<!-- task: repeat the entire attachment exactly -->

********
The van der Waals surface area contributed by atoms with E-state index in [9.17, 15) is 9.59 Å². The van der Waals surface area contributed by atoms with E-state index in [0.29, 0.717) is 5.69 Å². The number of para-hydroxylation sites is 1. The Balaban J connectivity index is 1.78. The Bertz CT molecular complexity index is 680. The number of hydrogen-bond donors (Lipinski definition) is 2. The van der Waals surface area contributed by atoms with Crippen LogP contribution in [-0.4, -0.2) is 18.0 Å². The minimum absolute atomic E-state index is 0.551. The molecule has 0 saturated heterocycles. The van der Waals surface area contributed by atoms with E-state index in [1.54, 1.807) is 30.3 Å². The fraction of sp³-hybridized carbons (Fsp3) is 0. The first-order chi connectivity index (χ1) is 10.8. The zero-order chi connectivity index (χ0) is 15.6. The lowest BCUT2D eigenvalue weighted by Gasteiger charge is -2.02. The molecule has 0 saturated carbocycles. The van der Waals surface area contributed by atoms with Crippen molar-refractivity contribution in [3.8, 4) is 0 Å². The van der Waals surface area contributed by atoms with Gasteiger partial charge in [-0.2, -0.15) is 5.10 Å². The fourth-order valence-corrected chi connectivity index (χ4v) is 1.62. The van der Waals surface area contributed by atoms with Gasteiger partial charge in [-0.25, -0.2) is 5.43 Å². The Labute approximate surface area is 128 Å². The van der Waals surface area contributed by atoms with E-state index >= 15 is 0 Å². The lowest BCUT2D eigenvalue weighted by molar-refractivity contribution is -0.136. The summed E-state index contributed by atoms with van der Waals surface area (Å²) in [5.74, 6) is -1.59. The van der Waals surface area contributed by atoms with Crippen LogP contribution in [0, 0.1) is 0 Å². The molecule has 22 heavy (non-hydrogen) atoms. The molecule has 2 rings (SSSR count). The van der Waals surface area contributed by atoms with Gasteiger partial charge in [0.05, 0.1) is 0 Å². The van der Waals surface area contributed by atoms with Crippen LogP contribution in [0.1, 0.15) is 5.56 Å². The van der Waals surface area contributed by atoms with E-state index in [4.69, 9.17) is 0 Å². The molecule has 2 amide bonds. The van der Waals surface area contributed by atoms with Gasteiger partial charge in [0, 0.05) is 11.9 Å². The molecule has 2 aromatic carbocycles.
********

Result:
The van der Waals surface area contributed by atoms with E-state index in [9.17, 15) is 9.59 Å². The van der Waals surface area contributed by atoms with E-state index in [0.29, 0.717) is 5.69 Å². The number of para-hydroxylation sites is 1. The Balaban J connectivity index is 1.78. The Bertz CT molecular complexity index is 680. The number of hydrogen-bond donors (Lipinski definition) is 2. The van der Waals surface area contributed by atoms with Crippen LogP contribution in [-0.4, -0.2) is 18.0 Å². The minimum absolute atomic E-state index is 0.551. The molecule has 0 saturated heterocycles. The van der Waals surface area contributed by atoms with E-state index in [1.54, 1.807) is 30.3 Å². The fraction of sp³-hybridized carbons (Fsp3) is 0. The first-order chi connectivity index (χ1) is 10.8. The zero-order chi connectivity index (χ0) is 15.6. The lowest BCUT2D eigenvalue weighted by Gasteiger charge is -2.02. The molecule has 0 saturated carbocycles. The van der Waals surface area contributed by atoms with Crippen molar-refractivity contribution in [3.8, 4) is 0 Å². The van der Waals surface area contributed by atoms with Gasteiger partial charge in [-0.2, -0.15) is 5.10 Å². The fourth-order valence-corrected chi connectivity index (χ4v) is 1.62. The van der Waals surface area contributed by atoms with Gasteiger partial charge in [-0.25, -0.2) is 5.43 Å². The Labute approximate surface area is 128 Å². The van der Waals surface area contributed by atoms with E-state index >= 15 is 0 Å². The lowest BCUT2D eigenvalue weighted by molar-refractivity contribution is -0.136. The summed E-state index contributed by atoms with van der Waals surface area (Å²) in [5.74, 6) is -1.59. The van der Waals surface area contributed by atoms with Crippen LogP contribution in [0, 0.1) is 0 Å². The molecule has 22 heavy (non-hydrogen) atoms. The molecule has 2 rings (SSSR count). The van der Waals surface area contributed by atoms with Gasteiger partial charge in [0.05, 0.1) is 0 Å². The van der Waals surface area contributed by atoms with Crippen LogP contribution in [0.1, 0.15) is 5.56 Å². The van der Waals surface area contributed by atoms with E-state index in [4.69, 9.17) is 0 Å². The molecule has 2 amide bonds. The van der Waals surface area contributed by atoms with Gasteiger partial charge in [0, 0.05) is 11.9 Å². The molecule has 2 aromatic carbocycles.